News & Events

Hybrid-rice use in Asia expanding

C. Marquez, Jr.
Today, January 27, 2005

More countries in Asia are shifting to hybrid-rice cultivation as scientists continue to introduce new varieties to meet the growing demand for food security parallel to the even-increasing population in the region, a report showed.

China is still the region’s top hybrid-rice producer.  The technology was introduced in that country by the acknowledged “father of hybrid rice” Yuan Long.

From the first recorded planting harvest area in the most populous country in the world of 143,000 hectares in 1976, China’s hybrid-rice plantation expanded to some 20.750 million hectares until 2001, data from the International Rice Research Institute (IRRI) said.

The Los Baños, Laguna-based IRRI coordinated the recent progress evaluation of hybrid-rice technology in the region, initiated by the Asian Development Bank.  The review workshop dubbed as “Sustaining Food Security in Asia through the Development and Use of Hybrid-Rice Technology,” which was held in Manila, was participated by hybrid-rice leaders of India, Vietnam, the Philippines, Bangladesh, Indonesia, Sri Lanka, Burma, Korea and Thailand.

They agreed upon, among others, a “no-cost” extension of the project until May 2005.

The other matters discussed were the sensitization of policymakers, socioeconomic impact assessment, research and development, promotion of public-private-nongovernment organization partnerships, and training, the Philippine Rice Research Institute (PhilRice) reported.

Representatives from the China National Hybrid Rice Research and Development Center, the Asia-Pacific Seed Association, Food and Agriculture Organization, seed companies, the ADB and IRRI presented the progress in the development and use of hybrid-rice technology in their respective countries.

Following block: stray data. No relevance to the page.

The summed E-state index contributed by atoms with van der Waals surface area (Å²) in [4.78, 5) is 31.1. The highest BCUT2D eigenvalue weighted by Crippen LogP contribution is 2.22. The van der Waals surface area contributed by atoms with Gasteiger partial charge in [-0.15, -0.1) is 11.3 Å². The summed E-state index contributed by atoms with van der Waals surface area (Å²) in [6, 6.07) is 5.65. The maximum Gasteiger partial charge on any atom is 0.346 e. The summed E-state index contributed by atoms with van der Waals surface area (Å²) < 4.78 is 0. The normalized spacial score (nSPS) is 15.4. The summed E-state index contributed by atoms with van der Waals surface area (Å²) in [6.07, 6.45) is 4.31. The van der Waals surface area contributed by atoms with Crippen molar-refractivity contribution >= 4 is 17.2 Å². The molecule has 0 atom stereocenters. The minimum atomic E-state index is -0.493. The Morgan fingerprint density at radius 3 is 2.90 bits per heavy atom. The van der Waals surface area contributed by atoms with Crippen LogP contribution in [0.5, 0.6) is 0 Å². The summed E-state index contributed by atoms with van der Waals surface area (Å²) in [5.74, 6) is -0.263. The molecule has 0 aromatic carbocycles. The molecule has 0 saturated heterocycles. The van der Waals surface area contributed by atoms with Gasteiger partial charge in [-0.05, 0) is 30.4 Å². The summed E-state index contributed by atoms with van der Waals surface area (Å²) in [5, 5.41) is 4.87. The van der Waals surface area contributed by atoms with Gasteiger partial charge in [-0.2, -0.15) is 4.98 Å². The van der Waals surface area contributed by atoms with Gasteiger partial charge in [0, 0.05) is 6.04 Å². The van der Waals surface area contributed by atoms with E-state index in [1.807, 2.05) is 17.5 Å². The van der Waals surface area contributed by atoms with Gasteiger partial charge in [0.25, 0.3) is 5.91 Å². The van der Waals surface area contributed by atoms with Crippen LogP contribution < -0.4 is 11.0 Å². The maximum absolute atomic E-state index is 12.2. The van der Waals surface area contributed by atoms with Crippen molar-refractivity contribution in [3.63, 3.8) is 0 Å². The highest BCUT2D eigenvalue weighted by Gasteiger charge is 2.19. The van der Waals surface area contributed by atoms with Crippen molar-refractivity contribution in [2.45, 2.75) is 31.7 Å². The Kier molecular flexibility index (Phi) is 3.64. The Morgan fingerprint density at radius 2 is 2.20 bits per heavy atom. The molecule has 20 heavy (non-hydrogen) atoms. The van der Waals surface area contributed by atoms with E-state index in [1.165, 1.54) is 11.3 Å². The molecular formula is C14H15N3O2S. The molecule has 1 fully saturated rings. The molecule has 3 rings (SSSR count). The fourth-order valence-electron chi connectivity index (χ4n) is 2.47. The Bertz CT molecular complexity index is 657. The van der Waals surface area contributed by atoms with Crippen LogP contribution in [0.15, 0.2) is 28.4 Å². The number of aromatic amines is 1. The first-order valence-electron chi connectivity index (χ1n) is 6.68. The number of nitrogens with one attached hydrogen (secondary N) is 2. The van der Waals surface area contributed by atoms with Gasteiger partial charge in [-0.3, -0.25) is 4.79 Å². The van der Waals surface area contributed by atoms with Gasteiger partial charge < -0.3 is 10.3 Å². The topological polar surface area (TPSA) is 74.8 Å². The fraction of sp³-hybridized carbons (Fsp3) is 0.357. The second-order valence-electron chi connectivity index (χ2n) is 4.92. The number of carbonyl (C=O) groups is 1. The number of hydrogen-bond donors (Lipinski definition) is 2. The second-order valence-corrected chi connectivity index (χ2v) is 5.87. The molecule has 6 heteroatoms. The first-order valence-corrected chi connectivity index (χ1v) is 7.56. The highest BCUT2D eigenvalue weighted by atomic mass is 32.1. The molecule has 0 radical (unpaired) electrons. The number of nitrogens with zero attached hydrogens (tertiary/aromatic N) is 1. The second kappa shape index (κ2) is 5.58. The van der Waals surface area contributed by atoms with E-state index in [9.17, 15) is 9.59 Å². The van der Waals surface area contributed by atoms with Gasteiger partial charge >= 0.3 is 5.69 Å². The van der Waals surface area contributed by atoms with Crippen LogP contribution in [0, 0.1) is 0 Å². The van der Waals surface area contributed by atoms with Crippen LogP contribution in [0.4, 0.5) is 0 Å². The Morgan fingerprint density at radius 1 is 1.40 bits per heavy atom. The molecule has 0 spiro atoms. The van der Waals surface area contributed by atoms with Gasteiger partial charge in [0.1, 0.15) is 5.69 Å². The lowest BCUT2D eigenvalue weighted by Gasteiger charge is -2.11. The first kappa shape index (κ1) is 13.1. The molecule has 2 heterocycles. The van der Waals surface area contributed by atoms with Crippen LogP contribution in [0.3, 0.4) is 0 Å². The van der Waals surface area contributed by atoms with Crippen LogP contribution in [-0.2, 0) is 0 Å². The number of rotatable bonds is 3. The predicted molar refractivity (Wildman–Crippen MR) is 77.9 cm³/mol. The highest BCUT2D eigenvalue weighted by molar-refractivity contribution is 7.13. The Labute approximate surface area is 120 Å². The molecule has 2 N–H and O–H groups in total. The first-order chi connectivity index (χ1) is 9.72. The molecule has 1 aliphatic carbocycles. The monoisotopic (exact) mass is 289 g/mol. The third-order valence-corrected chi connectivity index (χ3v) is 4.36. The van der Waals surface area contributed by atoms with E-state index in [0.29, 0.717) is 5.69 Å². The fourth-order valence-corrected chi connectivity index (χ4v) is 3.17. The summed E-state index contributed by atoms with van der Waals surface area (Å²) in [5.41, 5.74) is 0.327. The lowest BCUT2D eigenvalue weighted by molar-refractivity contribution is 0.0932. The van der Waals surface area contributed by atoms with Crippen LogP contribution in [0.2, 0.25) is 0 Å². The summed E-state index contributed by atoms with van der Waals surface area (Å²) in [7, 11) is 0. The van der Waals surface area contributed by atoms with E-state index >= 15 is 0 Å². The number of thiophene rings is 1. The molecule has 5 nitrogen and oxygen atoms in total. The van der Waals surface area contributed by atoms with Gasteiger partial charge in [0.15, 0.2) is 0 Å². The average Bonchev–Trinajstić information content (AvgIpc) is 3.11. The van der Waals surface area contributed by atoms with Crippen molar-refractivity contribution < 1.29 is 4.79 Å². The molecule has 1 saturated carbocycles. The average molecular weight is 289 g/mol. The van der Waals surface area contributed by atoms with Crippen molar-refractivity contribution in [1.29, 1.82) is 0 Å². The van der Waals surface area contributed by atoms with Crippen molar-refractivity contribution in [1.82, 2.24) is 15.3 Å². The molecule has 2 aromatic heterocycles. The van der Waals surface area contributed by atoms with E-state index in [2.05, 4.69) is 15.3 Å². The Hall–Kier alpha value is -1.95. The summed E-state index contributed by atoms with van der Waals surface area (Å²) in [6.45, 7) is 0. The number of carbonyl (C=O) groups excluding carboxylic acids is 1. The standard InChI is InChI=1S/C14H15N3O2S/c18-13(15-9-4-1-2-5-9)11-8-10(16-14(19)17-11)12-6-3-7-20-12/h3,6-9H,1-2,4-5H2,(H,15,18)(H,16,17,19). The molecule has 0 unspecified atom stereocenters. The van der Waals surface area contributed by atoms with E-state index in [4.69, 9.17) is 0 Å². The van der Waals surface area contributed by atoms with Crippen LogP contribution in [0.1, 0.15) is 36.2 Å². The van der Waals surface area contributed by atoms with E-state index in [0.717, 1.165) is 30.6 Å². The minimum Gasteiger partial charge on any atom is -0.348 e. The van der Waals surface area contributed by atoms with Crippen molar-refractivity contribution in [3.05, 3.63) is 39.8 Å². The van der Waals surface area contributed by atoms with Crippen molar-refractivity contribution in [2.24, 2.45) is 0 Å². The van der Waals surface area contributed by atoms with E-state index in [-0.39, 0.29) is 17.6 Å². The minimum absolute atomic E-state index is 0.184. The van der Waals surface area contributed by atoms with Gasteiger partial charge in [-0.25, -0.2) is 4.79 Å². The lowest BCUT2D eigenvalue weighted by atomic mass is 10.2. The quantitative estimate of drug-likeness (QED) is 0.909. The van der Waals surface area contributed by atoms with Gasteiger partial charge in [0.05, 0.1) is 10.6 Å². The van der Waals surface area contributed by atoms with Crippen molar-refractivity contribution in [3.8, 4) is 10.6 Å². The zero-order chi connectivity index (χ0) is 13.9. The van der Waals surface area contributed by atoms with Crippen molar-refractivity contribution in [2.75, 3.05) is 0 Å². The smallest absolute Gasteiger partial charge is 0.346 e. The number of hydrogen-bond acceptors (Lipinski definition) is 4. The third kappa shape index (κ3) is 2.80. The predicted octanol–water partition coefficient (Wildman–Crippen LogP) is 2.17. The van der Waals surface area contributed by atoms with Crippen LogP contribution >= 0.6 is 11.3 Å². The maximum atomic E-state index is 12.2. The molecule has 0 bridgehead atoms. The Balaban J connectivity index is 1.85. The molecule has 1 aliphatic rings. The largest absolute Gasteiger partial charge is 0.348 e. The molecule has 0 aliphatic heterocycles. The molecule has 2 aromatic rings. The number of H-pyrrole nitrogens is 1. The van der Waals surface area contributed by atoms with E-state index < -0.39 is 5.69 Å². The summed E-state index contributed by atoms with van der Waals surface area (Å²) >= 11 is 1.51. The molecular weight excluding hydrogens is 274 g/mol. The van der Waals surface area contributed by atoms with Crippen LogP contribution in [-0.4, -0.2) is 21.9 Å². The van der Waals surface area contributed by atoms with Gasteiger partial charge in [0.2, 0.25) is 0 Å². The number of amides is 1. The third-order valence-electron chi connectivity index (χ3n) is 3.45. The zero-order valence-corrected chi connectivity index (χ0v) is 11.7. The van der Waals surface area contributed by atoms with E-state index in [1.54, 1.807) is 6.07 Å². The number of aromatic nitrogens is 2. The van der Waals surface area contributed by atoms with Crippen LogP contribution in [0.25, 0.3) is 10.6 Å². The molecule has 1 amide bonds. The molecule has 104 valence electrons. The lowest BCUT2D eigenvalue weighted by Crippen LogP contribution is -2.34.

IRRI principal scientist Sant S. Virmani said hybrid-rice production currently covers an area of 1.46 million hectares outside China, with 27 hybrid-rice varieties released in India, Vietnam, the Philippines, and Bangladesh using IRRI germplasm.

Virmani noted that farmers in Bangladesh, Vietnam, India and the Philippines have produced more “yield-superior” commercial hybrid rice than certified in-bred seeds ranging from 1.02 metric ton (MT) to 1.65 MT per hectare.  They shared with the other participants new parental lines with improved outcrossing ability and grain quality.

There are now about 58 seed companies involved in hybrid-rice breeding and seed production with increased seed-production yields in many countries, “with various opportunities for the use of hybrid-rice technology under aerobic and fragile ecosystems,” Virmani said.

He added that the development of simplified breeding and seed-production procedures, grain quality matching with popular inbred varieties, economically viable seed production systems and economically viable agronomic management systems must be taken seriously in hybrid-rice production.